A deficit of $454,000 will cause the Red Deer Catholic Regional School Division to dip into surplus funds to cover the shortfall during the 2009/2010 school year budget.
The division’s revenues are at around $63.8 million and expenses are at around $64.3 million. The division has more than $4-million surplus funds that the board can use.
“Surpluses are always for rainy days. We look at it at all forms of government, where they use surpluses to off-set their deficits,” said Secretary-Treasurer Rod Steeves. Steeves said 80 per cent of the budget costs are based on employee salaries.
The board plans to give a 4.8-per -cent increase to all workers in the division, which is based on Statistics Canada’s past determination of Alberta average weekly earnings index.
Since the division signed agreements with teachers and other support staff Statistics Canada has revised its way of calculating the Alberta average weekly earnings index, with the amount now at 5.99 per cent. School boards were advised by Education Minister Dave Hancock at the Alberta School Boards Association meeting in Red Deer Monday to stick with the 4.8 per cent figure. The Alberta Teachers’ Association and the provincial government are currently in discussions about the salary increase.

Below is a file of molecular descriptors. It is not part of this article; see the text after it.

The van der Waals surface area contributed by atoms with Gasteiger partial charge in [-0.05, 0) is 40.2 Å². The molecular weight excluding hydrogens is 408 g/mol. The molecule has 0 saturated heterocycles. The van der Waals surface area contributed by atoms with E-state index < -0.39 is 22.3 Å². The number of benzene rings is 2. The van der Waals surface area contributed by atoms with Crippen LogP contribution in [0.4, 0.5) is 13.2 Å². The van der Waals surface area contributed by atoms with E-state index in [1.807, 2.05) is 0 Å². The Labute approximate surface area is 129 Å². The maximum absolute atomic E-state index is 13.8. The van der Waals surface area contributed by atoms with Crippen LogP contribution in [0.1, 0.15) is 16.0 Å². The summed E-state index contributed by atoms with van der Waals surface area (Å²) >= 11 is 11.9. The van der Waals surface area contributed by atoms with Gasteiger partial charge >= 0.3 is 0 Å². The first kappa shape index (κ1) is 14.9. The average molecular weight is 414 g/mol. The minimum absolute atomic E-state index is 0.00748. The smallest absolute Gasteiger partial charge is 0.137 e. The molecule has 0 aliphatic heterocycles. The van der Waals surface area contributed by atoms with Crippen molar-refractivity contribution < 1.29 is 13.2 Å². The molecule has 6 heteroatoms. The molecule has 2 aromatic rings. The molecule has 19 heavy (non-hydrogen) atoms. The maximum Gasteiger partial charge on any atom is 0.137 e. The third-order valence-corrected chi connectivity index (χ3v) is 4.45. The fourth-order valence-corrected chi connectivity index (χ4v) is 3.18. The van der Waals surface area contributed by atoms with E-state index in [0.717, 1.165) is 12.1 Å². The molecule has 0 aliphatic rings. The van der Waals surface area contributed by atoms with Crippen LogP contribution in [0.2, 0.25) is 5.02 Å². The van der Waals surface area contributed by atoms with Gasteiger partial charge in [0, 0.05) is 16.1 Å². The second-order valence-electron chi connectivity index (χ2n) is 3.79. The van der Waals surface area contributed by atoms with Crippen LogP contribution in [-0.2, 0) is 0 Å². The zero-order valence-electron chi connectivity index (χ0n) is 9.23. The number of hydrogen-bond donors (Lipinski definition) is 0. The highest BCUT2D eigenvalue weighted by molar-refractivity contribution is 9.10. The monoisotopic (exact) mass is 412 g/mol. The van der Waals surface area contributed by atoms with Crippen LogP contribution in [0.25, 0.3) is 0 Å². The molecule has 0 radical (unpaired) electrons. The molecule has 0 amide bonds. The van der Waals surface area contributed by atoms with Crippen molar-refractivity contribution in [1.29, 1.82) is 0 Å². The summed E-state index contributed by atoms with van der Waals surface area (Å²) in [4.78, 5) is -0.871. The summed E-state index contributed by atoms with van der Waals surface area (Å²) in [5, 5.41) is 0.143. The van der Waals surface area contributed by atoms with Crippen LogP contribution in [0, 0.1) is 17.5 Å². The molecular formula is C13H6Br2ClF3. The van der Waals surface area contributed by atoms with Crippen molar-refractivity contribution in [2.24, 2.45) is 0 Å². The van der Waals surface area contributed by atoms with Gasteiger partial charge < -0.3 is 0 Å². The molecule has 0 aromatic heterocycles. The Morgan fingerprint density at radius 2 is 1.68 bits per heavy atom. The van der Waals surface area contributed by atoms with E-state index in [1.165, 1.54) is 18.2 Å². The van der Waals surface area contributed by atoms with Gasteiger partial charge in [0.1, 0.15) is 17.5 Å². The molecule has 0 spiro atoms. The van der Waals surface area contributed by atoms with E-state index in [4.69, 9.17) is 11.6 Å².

Steeves said they don’t expect student enrolment to increase from the just over 6,000 students currently in the Catholic division.
“We’re looking at it conservatively at this point. We don’t know what the future holds. Those are the students that we know are going to be coming into our school,” Steeves said. “That is a conservative number, hopefully we will increase our student population, but we have to be conservative…”
Provincial funding at the elementary to middle school levels is determined by the number of students attending schools on September 30 each year and in high school it is determined by the number of credits.
No job cuts are expected and the Catholic board expects to meet class size initiatives for all grades except for the younger students between kindergarten to Grade 3, where there isn’t enough space in most of the schools to split them into smaller groups.